As Finweek speculated last week, Business Unity South Africa (Busa) has unveiled Jabu Mabuza as its new president. A talented leader and one of the pioneers of black business, Mabuza is a breath of fresh air within the troubled business lobby group. Busa couldn’t have wished for a better leader.
No doubt he has a daunting task ahead of him. Long before the walk away of black businesses, Busa had already started losing its significance – often appearing as a reactionary organisation to what Government says instead of initiating dialogue on the pressing socio-economic issues. When it participated in public discussions, its comments have often been vague and non-committal.
No other options
It’s equally failed to be the “one business voice” its founders envisaged or to forge unity between historically black and white organisations. At a press briefing yesterday, Mabuza acknowledged that black organisations left Busa because it had become “uninhabitable”. Its efficiency at the National Economic Development and Labour Council (Nedlac) is also questionable.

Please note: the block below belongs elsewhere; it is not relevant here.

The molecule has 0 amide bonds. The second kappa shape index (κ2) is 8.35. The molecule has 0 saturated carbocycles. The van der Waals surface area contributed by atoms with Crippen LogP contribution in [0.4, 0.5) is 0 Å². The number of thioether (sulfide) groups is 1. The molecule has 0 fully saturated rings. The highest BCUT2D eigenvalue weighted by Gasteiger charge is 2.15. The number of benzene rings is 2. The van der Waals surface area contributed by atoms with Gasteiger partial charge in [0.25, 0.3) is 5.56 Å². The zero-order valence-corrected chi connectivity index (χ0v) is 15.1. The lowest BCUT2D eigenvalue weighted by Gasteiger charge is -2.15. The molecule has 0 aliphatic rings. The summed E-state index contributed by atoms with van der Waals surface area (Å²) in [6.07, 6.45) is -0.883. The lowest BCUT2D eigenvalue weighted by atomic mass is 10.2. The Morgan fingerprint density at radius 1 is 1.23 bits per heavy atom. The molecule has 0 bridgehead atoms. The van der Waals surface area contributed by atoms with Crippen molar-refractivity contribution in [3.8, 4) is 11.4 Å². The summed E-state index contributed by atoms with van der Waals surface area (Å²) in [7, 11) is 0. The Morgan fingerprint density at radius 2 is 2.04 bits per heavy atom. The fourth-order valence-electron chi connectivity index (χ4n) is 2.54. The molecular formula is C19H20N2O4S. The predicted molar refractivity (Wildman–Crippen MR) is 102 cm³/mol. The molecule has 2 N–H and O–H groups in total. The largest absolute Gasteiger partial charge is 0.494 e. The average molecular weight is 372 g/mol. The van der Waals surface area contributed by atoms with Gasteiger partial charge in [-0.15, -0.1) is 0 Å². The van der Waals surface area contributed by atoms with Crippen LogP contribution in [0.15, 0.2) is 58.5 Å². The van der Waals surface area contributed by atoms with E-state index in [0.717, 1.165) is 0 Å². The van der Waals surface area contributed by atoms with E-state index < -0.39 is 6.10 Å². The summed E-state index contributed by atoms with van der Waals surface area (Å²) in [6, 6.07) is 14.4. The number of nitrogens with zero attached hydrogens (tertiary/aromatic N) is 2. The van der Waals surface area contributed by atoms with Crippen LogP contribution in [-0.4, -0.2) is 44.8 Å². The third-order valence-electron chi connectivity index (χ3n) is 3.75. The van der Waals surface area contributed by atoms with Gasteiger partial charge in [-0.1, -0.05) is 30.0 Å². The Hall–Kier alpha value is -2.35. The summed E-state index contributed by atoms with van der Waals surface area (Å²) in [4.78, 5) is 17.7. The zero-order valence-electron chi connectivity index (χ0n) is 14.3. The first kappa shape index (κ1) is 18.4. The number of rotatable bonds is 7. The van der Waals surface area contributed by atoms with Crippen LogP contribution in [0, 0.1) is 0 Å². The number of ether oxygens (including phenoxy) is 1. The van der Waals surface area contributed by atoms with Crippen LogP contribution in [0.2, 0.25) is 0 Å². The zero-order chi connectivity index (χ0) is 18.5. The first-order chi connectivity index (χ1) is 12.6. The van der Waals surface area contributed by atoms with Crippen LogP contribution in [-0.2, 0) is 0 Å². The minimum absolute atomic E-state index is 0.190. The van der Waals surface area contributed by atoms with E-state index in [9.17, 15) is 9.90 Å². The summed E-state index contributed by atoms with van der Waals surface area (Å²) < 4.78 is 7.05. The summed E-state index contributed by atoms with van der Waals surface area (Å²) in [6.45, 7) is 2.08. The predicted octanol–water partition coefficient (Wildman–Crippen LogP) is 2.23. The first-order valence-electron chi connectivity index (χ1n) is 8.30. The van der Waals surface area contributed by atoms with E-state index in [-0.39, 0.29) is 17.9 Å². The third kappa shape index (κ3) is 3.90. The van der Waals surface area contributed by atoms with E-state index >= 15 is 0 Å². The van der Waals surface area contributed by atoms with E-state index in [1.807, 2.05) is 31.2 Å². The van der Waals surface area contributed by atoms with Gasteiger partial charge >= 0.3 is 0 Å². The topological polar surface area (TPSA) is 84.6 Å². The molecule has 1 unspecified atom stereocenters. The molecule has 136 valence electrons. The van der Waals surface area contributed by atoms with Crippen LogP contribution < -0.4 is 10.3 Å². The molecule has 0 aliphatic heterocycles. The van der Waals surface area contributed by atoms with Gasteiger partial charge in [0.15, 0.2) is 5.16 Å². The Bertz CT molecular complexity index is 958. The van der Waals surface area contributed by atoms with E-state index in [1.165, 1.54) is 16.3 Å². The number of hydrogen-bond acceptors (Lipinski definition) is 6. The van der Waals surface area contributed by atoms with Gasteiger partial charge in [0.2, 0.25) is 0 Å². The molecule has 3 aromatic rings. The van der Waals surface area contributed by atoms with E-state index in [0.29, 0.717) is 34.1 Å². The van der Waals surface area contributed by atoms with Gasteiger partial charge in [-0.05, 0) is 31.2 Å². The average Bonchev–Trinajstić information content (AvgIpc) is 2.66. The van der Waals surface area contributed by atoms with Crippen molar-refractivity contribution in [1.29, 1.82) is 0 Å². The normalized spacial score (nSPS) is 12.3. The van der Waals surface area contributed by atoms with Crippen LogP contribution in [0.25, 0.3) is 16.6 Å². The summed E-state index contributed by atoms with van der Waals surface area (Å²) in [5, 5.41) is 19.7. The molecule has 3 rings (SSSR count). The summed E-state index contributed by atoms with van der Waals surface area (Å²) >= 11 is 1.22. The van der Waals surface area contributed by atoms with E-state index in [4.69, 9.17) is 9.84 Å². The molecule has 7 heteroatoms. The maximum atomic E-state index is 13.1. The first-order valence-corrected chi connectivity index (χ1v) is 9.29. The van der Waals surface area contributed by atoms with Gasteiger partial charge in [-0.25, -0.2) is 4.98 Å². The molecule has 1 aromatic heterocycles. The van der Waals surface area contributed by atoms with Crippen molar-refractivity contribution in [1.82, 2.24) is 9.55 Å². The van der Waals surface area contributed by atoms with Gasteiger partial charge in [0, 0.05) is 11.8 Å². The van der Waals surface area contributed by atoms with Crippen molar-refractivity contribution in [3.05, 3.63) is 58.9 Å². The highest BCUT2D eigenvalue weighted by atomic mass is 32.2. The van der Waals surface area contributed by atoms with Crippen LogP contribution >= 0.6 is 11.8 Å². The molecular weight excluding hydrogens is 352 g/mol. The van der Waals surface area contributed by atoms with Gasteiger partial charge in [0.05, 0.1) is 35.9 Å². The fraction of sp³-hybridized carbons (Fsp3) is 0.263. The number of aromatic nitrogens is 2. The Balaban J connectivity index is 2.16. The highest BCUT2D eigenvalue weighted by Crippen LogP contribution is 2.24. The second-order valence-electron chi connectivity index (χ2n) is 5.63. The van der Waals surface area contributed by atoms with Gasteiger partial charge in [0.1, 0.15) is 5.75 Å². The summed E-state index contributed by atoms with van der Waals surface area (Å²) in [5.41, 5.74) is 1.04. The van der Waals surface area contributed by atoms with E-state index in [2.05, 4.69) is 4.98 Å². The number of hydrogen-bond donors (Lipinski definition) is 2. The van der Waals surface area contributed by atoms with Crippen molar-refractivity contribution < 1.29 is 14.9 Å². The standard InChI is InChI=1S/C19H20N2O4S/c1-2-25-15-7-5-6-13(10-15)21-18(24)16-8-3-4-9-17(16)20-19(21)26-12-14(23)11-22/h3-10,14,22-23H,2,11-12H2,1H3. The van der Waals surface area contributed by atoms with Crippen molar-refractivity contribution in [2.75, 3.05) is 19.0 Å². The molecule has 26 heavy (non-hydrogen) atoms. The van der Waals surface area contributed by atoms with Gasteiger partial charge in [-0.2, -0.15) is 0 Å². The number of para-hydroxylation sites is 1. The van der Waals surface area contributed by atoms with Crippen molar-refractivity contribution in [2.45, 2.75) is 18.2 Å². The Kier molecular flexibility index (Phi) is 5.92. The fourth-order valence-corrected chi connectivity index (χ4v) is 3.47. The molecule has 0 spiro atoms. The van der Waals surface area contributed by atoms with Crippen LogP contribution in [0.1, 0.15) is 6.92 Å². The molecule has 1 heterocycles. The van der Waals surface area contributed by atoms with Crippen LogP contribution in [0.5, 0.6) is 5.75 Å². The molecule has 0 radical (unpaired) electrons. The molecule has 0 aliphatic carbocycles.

It has no option but to transform. It’s encouraging that it’s already put the wheels in motion to re-engineer itself. South Africa needs a strong and united business voice, especially in light of the radical propositions the allies of the ruling party have put up for discussion on economic transformation. As an apex business organisation, Busa has a cardinal role to shape the discussions around these issues. It’s yet to propose an alternative to the nationalisation plea.
Its programmes have somewhat been elusive. I’m yet to see its practical programmes aimed at helping with the development of SMEs. So far Busa has only been good in signing accords, without monitoring their implementation.
Tamed the taxis
Mabuza could help steer the organisation in the right direction. His experience in organising and formalising a chaotic and violent taxi industry will come in handy. He’s also a reputable black entrepreneur who may be able to restore the fractured relations between Busa and the Black Business Council (BBC).
But his success in addressing the issues that drove away black businesses at Busa will largely hinge on the generosity or willingness of the most powerful members of the organisation: the big corporates and Business Leadership SA, who control the means of production in this country. They hold the key to opening up opportunities for small black-owned and often informal firms.
It’s a tough call. But Mabuza seems bold and courageous. We’ll be watching him. He has a track record to protect.
Until next time… Cheers!